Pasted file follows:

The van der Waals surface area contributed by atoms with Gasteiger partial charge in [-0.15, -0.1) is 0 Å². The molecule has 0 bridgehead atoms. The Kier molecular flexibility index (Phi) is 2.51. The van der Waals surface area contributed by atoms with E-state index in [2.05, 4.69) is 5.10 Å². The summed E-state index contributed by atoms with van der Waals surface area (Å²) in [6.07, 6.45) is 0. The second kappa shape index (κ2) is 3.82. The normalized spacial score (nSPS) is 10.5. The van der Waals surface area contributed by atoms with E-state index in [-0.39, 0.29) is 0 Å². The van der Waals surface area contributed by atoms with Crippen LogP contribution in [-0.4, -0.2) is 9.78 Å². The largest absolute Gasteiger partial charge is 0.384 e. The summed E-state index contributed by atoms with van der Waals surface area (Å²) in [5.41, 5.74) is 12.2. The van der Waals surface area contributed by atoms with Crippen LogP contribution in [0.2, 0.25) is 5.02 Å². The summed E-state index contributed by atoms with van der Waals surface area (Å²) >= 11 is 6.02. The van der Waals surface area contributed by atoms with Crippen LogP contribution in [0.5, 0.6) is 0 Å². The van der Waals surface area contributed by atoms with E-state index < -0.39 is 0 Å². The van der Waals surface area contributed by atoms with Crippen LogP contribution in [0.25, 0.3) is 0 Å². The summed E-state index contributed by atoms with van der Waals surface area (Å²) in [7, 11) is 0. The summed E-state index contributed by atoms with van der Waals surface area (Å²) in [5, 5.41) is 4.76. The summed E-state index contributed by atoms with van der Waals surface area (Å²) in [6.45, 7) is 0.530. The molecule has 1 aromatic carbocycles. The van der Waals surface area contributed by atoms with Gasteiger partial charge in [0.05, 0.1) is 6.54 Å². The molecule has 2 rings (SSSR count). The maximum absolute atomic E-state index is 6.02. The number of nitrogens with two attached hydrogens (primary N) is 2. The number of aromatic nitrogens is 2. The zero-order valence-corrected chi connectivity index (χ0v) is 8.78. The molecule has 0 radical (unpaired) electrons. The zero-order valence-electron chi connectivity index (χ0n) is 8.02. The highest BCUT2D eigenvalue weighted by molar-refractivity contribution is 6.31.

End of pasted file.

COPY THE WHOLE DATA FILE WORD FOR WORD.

The van der Waals surface area contributed by atoms with Gasteiger partial charge in [-0.15, -0.1) is 0 Å². The molecule has 0 bridgehead atoms. The Kier molecular flexibility index (Phi) is 2.51. The van der Waals surface area contributed by atoms with E-state index in [2.05, 4.69) is 5.10 Å². The summed E-state index contributed by atoms with van der Waals surface area (Å²) in [6.07, 6.45) is 0. The second kappa shape index (κ2) is 3.82. The normalized spacial score (nSPS) is 10.5. The van der Waals surface area contributed by atoms with E-state index in [-0.39, 0.29) is 0 Å². The van der Waals surface area contributed by atoms with Crippen LogP contribution in [-0.4, -0.2) is 9.78 Å². The largest absolute Gasteiger partial charge is 0.384 e. The summed E-state index contributed by atoms with van der Waals surface area (Å²) in [5.41, 5.74) is 12.2. The van der Waals surface area contributed by atoms with Crippen LogP contribution in [0.2, 0.25) is 5.02 Å². The summed E-state index contributed by atoms with van der Waals surface area (Å²) >= 11 is 6.02. The van der Waals surface area contributed by atoms with Crippen LogP contribution in [0.5, 0.6) is 0 Å². The van der Waals surface area contributed by atoms with E-state index < -0.39 is 0 Å². The van der Waals surface area contributed by atoms with Crippen LogP contribution in [0.25, 0.3) is 0 Å². The summed E-state index contributed by atoms with van der Waals surface area (Å²) in [7, 11) is 0. The summed E-state index contributed by atoms with van der Waals surface area (Å²) in [5, 5.41) is 4.76. The summed E-state index contributed by atoms with van der Waals surface area (Å²) in [6.45, 7) is 0.530. The molecule has 1 aromatic carbocycles. The van der Waals surface area contributed by atoms with Gasteiger partial charge in [0.05, 0.1) is 6.54 Å². The molecule has 2 rings (SSSR count). The maximum absolute atomic E-state index is 6.02. The number of nitrogens with two attached hydrogens (primary N) is 2. The number of aromatic nitrogens is 2. The zero-order valence-corrected chi connectivity index (χ0v) is 8.78. The molecule has 0 radical (unpaired) electrons. The zero-order valence-electron chi connectivity index (χ0n) is 8.02. The highest BCUT2D eigenvalue weighted by molar-refractivity contribution is 6.31.